Mike: For the principles of IDEA to be institutionalized and last a long time here, and really change the culture, we need to move to the point where IDEA is part of all divisions, workgroups, and departments. And the thing that I’ve seen really happen over the last three years is basically every division, every part of the laboratory has some people who have really taken on this concept to make IDEA apply in their workplace and to their people. I hear from people about how this is going and how they think it’s good. And I also hear how they feel. I’ve had people come to me and say they feel welcomed in this environment. Building a welcoming environment helps everybody at the laboratory. That atmosphere is not for only some in the community. We all benefit from a welcoming environment.
Mentorship is also important. I heard from many at the Lab that we needed that. And we now have much broader formal mentorship programs across the laboratory, which helps everybody at the laboratory.
Q: Mike, the Director’s Awards had two new categories added last year, IDEA and stewardship. Why did you think those were important to add?
A: Mike: The Director’s Award program has been a great thing at the laboratory for a long time. It’s one of the best days of the year. You learn about what great things are being done in our community. But we realized that it needed to be updated to integrate our IDEA principles. If we think these things are important, we should include them in our award structure. You could go to past years and find people who actually would have fit into these categories. But now giving it that name shows that we’re really operating and rewarding people for IDEA and stewardship.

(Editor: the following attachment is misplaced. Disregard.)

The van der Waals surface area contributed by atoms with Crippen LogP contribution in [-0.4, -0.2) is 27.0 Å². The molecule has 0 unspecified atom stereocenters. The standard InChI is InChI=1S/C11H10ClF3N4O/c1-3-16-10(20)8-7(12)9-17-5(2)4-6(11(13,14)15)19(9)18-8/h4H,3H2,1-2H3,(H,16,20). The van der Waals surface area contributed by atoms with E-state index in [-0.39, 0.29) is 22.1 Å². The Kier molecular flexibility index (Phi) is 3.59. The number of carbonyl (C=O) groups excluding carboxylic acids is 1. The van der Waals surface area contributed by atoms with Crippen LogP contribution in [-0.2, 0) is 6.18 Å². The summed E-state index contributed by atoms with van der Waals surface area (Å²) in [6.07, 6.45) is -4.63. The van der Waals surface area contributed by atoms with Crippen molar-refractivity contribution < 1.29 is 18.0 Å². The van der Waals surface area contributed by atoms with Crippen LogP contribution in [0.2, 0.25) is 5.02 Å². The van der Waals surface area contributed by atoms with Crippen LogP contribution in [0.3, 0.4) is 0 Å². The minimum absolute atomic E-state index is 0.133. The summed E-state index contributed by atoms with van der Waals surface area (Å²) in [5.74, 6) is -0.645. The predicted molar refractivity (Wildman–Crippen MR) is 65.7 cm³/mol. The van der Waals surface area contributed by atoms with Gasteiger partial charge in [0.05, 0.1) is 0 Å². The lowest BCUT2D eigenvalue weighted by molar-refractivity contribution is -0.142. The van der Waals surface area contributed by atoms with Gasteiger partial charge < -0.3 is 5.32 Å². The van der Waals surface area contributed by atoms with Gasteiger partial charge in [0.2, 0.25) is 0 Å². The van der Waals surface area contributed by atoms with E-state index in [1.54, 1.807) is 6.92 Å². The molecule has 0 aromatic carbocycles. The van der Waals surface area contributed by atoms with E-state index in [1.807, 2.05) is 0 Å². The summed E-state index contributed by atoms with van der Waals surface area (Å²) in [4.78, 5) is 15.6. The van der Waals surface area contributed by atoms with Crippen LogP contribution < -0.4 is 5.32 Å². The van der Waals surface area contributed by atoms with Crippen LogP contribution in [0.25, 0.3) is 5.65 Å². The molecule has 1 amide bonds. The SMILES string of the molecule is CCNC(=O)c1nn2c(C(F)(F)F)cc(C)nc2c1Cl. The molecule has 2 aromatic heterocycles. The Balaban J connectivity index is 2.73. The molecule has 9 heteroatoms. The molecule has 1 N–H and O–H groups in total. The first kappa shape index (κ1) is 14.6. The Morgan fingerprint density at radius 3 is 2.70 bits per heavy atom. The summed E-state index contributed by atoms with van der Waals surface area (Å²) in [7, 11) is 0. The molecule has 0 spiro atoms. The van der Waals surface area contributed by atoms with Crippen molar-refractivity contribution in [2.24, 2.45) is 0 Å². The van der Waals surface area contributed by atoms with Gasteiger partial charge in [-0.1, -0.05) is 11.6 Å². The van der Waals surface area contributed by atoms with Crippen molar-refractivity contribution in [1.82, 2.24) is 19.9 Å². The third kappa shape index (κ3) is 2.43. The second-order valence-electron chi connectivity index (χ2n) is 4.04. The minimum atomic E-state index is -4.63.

Q: What are the new DOE requirements for researchers around diversity and inclusion?
A: Mike: We’ve been thinking about what IDEA means in the research environment at the Lab, but we actually got some help from DOE on this, and they recently issued their PIER Program. It asks how the research project and the people working on it will advance the principles of inclusion, diversity, and equity across our laboratory and the DOE complex. From my experience at Santa Barbara, I know this has been a requirement for NSF proposals for years but DOE had not formally had that as part of their proposal. We had already developed some tools to help people think about how they can advance inclusion, diversity, and equity through their research projects, and how to build that into their proposals.
Aditi: And not just proposals, but even more importantly, in their execution of the work. As we learn more about what is successful, not only, as Mike says in the proposal stage, but even on the ground, or for the teams, for the researchers, the more we can refine what people do in a research environment. So it’s really exciting. And we are launching the IDEA in Research Working Group which has representation from across the Lab to refine the resources that we’re providing.
Q: How is the Lab expressing diversity and inclusion in recruitment?
A: Mike: Inclusion, diversity, and equity need to start with inclusion. Because if the people at the Lab from underrepresented communities do not feel welcome here, then we’re not going to be successful at bringing more people in, and we’re not going to keep the people we have. But I think we’ve made some progress on that. We still have work to do on diversifying our hiring. We’ve brought equity advisors into the hiring process, but we need to increase the outreach to those communities in our hiring process. I want to give some credit to the ERGs for helping us to do this; for giving us the feedback that we need about how we need to do better at reaching their communities.